Keep the hand holding the hoof steady pulled back far enough so that you do not nick your knuckles while trimming.
Other goats may wish to help.
So, maybe not a superhero move here, but our neighbors continue to be pretty superb folks. While doing chores, my bride and I were discussing how we can help our pigs and chickens that live outdoors get their feet dry with the incessant rain we have been having.
Across the street from us, our neighbor owns Green Shadow tree service, so I walked over to ask Chuck about getting some of the wood chips from his piles to put in our pens. He stopped what he was doing, filled his truck and brought two loads to the front of our pens for me to load in with our tractor, without me asking him to do so. I brought a few more loads from his place with our tractor and the pigs were ecstatic, or at least I interpreted their crazy running around, rooting and jumping as such.
This is another example of the type of people and friends we have around us, and reinforces how grateful we are to live where we do. People who jump to help each other, and who go beyond the need to make sure each other are ok are not common enough anymore.
If anyone needs tree service done in the greater Bethlehem area, give Green Shadow a call – he has been in business for over 30 years and has a great reputation in the area.
Our Nigerian Dwarf buck was locked in the barn, and decided to demonstrate his dominance of the space by taking over the turkey nesting boxes. For some reason, the nice straw on the floor was unacceptable, he had to take over the top of the box, so he could see across the barn while napping. I am surprised at how agile this guy is! He can jump walls, spools, fences and pretty much any other obstacle under six feet high, which considering how small he is, makes quite a sight.
His agility was on display to full effect when the females went into their first heat after the babies were born, and he and Patton broke into the barn by headbutting the large door relentlessly until thy got an opening. He hit the nursery wall at a full gallop and cleared the wall with room to spare, with one objective (or 3 really I guess, since I am not sure he was feeling picky about which girl, just A girl). I happened to be standing next to the pen in conversation with my wife at that moment, and caught the poor guy in mid air (thrust).
He was not a happy goat when he realized he was making sweet goaty love to thin air while suspended in my arm over the pen. It took him a few air thrusts to figure out he was foiled, and boy did he complain! His tenacity paid off for him in the end as he did manage to sneak past us eventually and get to his girls. We will have to work out a better confinement plan next cycle.
Chalk that one up to yet another of the many continuous lessons we are learning here.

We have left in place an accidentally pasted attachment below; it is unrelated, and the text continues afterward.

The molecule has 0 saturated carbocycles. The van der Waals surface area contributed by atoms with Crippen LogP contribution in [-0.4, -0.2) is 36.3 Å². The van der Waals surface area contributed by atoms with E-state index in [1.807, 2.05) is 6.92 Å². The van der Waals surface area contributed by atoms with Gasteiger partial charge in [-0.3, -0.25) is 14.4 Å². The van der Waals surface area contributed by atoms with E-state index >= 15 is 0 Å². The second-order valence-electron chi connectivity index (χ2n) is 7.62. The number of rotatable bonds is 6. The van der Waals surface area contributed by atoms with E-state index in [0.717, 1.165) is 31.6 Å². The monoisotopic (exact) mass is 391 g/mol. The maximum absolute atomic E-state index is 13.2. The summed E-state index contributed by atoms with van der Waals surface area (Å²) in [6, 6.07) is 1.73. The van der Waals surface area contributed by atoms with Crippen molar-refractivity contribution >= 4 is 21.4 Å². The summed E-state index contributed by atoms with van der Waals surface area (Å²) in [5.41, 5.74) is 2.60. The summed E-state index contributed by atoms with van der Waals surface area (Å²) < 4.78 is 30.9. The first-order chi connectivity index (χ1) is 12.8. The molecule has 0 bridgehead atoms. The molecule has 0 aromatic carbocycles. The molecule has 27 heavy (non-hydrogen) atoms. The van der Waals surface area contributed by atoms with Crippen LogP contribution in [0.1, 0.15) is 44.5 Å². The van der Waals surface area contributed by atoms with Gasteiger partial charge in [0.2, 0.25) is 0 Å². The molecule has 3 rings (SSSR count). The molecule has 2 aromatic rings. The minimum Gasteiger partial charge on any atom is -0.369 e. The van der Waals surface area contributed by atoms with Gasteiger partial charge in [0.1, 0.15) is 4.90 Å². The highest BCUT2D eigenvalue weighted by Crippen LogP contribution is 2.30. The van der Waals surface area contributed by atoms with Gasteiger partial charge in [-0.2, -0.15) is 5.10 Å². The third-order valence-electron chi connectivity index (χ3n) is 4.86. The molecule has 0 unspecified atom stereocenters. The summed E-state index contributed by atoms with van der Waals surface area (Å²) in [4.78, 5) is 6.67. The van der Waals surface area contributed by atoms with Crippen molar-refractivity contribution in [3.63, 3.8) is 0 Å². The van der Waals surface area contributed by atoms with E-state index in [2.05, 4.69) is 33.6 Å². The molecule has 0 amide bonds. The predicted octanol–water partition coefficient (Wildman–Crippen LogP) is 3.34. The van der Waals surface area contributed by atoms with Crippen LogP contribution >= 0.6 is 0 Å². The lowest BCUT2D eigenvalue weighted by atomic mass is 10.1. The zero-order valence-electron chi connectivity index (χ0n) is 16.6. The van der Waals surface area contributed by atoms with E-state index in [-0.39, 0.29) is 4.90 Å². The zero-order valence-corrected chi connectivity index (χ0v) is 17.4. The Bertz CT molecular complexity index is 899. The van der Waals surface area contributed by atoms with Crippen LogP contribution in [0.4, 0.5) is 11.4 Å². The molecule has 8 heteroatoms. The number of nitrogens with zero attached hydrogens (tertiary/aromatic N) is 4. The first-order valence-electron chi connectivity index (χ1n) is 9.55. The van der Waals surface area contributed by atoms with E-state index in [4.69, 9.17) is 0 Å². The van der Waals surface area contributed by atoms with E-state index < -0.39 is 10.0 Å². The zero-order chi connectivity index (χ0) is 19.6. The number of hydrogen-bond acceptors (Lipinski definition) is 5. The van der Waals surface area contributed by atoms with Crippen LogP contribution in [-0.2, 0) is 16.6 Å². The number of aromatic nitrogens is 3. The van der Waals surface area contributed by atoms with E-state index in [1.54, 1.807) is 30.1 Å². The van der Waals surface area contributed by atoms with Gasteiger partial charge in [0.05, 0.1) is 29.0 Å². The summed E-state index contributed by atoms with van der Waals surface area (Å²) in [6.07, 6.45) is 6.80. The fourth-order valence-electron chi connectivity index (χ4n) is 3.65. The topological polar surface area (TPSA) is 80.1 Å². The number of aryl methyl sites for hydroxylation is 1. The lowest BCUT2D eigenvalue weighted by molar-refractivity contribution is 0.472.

We have had several births this year, our first full year of raising goats. We have a post about preparing for kidding, but we were hoping we were truly prepared. While our first two mommas gave birth during the night, the last one was a mid day affair, and it turned out to be a very good thing!
Sashimi, on the left in labor, is being attended to by her mom and her sister. It was very cool to see how they wanted to keep an eye on her and seemed to be encouraging her in the process. At this point in the deliver, I was not too worried, and feeling pretty relaxed about being a labor and delivery nurse for a goat.
When the baby started to come out, we (my bride – Mrs. Blue Barnyard) realized there was a problem. She said the head and hoof were not lined up correctly and she needed to “go in” and fix things. Ok – so now I am not feeling so good about the whole goat nurse thing. I was convinced that nature was cool and would handle it, but she said it was time to glove up and help her out! I held the goat and kept saying nice soothing things to her to calm her down, at least that was my intent.
After the intervention, things went smoothly and a little beauty was born. Momma took care of her and it was pretty amazing to witness. Later, after speaking with our vet and describing the process, he confirmed that if Jess had not intervened, we would have likely lost the mom and both of her twin babies. I was quite proud of all the research and the cool calm and collected way she handled this.
This photo shows our youngest girl, her new momma and her grandma, all in one picture. It is so neat to see them all care for each other!
Adrienne was the assistant nurse with me, and was helping care for the babies through the process.
We got Patton as a rescue goat, to keep our Nigerian Dwarf herd sire Mattis company. He is a wether, and a gentle giant.
All he wants is attention and love, and he is quite the escape artist if left in the pasture too long! We have come to love this guy despite his shenanigans, and enjoy him following us around the barnyard like he is another one of our dogs.